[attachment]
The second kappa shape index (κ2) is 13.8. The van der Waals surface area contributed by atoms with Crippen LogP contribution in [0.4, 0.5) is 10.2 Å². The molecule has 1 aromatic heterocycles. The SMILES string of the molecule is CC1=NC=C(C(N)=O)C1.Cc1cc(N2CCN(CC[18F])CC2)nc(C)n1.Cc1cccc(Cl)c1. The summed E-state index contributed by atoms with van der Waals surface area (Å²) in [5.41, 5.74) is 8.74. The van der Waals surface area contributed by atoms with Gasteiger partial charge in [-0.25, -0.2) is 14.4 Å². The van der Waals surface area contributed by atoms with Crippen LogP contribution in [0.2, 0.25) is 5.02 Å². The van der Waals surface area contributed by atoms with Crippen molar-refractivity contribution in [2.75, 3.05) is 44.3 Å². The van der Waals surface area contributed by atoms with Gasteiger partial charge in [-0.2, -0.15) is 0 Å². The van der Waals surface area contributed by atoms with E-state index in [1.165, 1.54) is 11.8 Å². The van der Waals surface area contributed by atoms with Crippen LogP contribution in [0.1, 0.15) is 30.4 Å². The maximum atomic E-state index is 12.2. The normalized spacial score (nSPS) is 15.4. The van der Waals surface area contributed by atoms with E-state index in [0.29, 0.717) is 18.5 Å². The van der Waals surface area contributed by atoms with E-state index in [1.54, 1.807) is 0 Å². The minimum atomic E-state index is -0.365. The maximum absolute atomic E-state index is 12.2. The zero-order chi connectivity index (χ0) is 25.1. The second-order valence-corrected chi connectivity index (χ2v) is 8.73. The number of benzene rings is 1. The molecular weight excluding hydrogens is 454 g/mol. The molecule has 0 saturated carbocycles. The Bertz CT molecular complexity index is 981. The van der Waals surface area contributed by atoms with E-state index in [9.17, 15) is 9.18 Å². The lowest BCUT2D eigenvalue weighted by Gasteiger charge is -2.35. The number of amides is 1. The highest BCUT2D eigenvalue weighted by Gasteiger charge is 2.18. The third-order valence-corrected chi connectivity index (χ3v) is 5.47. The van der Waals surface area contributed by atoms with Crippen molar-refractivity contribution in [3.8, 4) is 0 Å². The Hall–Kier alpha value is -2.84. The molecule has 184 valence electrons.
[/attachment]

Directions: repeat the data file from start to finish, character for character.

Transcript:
The second kappa shape index (κ2) is 13.8. The van der Waals surface area contributed by atoms with Crippen LogP contribution in [0.4, 0.5) is 10.2 Å². The molecule has 1 aromatic heterocycles. The SMILES string of the molecule is CC1=NC=C(C(N)=O)C1.Cc1cc(N2CCN(CC[18F])CC2)nc(C)n1.Cc1cccc(Cl)c1. The summed E-state index contributed by atoms with van der Waals surface area (Å²) in [5.41, 5.74) is 8.74. The van der Waals surface area contributed by atoms with Gasteiger partial charge in [-0.25, -0.2) is 14.4 Å². The van der Waals surface area contributed by atoms with Crippen LogP contribution in [0.2, 0.25) is 5.02 Å². The van der Waals surface area contributed by atoms with Crippen molar-refractivity contribution in [2.75, 3.05) is 44.3 Å². The van der Waals surface area contributed by atoms with Gasteiger partial charge in [-0.2, -0.15) is 0 Å². The van der Waals surface area contributed by atoms with E-state index in [1.165, 1.54) is 11.8 Å². The van der Waals surface area contributed by atoms with Crippen LogP contribution in [0.1, 0.15) is 30.4 Å². The maximum atomic E-state index is 12.2. The normalized spacial score (nSPS) is 15.4. The van der Waals surface area contributed by atoms with E-state index in [0.29, 0.717) is 18.5 Å². The van der Waals surface area contributed by atoms with E-state index in [1.54, 1.807) is 0 Å². The minimum atomic E-state index is -0.365. The maximum absolute atomic E-state index is 12.2. The zero-order chi connectivity index (χ0) is 25.1. The second-order valence-corrected chi connectivity index (χ2v) is 8.73. The number of benzene rings is 1. The molecular weight excluding hydrogens is 454 g/mol. The molecule has 0 saturated carbocycles. The Bertz CT molecular complexity index is 981. The van der Waals surface area contributed by atoms with E-state index in [9.17, 15) is 9.18 Å². The lowest BCUT2D eigenvalue weighted by Gasteiger charge is -2.35. The number of amides is 1. The highest BCUT2D eigenvalue weighted by Gasteiger charge is 2.18. The third-order valence-corrected chi connectivity index (χ3v) is 5.47. The van der Waals surface area contributed by atoms with Crippen molar-refractivity contribution in [3.8, 4) is 0 Å². The Hall–Kier alpha value is -2.84. The molecule has 184 valence electrons.